A very expensive weapon

This is an issue which is measured not only in terms of quantity, but above all in parameters of quality. The most important is not that a country has a higher or lesser number of nuclear warheads, but the capability of those warheads to reach with precision the enemy intercontinental ballistic missiles and destroy them. The terms in which the policies of development and manufacture of nuclear weapons were posed were often terrifying because of this. The discussions on the Soviet command were not known, due to restrictions to freedom of information in the Communist dictatorships, but they should not be very different to those taking place in United States and other western countries. United States was discussing, since time ago, not so much the number of missiles as the convenience of an effective deployment to guarantee that they would not be destroyed by an eventual Soviet surprise attack. The problem was that those deployments would be expensive.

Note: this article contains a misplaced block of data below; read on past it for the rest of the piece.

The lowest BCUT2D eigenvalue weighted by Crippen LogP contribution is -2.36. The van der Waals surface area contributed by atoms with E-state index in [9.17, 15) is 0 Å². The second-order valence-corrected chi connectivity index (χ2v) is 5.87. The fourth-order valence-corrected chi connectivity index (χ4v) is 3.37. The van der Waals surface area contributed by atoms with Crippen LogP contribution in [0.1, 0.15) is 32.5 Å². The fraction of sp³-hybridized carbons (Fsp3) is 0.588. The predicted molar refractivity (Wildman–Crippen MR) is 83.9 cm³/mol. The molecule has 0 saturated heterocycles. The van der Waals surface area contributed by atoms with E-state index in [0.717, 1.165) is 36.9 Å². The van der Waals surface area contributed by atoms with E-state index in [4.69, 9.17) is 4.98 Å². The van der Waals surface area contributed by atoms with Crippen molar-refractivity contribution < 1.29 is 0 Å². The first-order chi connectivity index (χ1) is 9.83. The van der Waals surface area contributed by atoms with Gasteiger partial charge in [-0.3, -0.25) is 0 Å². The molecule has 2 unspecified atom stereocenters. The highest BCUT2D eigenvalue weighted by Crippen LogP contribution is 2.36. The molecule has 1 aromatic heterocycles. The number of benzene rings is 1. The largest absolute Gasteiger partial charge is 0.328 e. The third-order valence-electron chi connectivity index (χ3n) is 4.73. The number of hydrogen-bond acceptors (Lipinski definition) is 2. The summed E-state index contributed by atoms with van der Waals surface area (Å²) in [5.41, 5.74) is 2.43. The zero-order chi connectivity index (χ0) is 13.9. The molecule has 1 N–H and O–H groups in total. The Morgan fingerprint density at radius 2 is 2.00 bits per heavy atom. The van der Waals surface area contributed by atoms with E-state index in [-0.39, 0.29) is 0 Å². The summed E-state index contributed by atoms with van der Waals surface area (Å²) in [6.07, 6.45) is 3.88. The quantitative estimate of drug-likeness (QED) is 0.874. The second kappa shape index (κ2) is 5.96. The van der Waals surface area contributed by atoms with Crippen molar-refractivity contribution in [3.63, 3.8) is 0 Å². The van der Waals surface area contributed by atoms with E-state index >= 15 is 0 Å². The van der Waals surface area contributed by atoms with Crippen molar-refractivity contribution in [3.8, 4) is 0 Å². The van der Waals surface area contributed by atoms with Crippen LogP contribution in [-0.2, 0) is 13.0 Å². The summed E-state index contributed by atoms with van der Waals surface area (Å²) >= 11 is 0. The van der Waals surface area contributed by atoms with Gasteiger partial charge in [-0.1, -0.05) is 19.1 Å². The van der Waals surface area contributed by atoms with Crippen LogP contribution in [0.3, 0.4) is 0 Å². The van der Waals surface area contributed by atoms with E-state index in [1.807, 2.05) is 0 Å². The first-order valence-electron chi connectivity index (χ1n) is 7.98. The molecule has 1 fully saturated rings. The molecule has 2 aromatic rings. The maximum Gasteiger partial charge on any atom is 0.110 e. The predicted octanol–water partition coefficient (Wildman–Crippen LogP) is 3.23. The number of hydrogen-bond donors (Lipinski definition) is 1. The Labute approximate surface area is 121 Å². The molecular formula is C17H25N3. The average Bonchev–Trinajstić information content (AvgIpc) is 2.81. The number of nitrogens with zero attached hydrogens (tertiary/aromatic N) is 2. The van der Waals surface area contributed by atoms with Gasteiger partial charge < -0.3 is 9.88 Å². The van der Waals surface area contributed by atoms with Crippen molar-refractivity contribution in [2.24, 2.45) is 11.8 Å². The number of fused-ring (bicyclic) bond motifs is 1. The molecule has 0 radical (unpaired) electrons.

During the presidential term of Carter (1977-81) it was thought to install the new MX missiles in vehicles which would circulate on rails on underground areas with multitude of emplacements, which would prevent the Soviet from knowing their exact location. The high cost of that option led President Reagan to decide to install the missiles in armored silos, hoping that in the event of a Soviet attack at least half of the hundred which were expected to be deployed survived and thus were in condition to retaliate against the Soviet Union. Those same reasons led both the Soviet and the North American, in the early 1970s, to prohibit the deployment of anti-ballistic missiles (the only feasible mean to stop an intercontinental ballistic missile is to launch another similar artifact to intercept it and cause its explosion before reaching the ground). Only those which were already deployed around Moscow were kept. This allowed to avoid a missile-against-missile arms race similar to the cannon-against-armor one, whose cost would have been extremely high.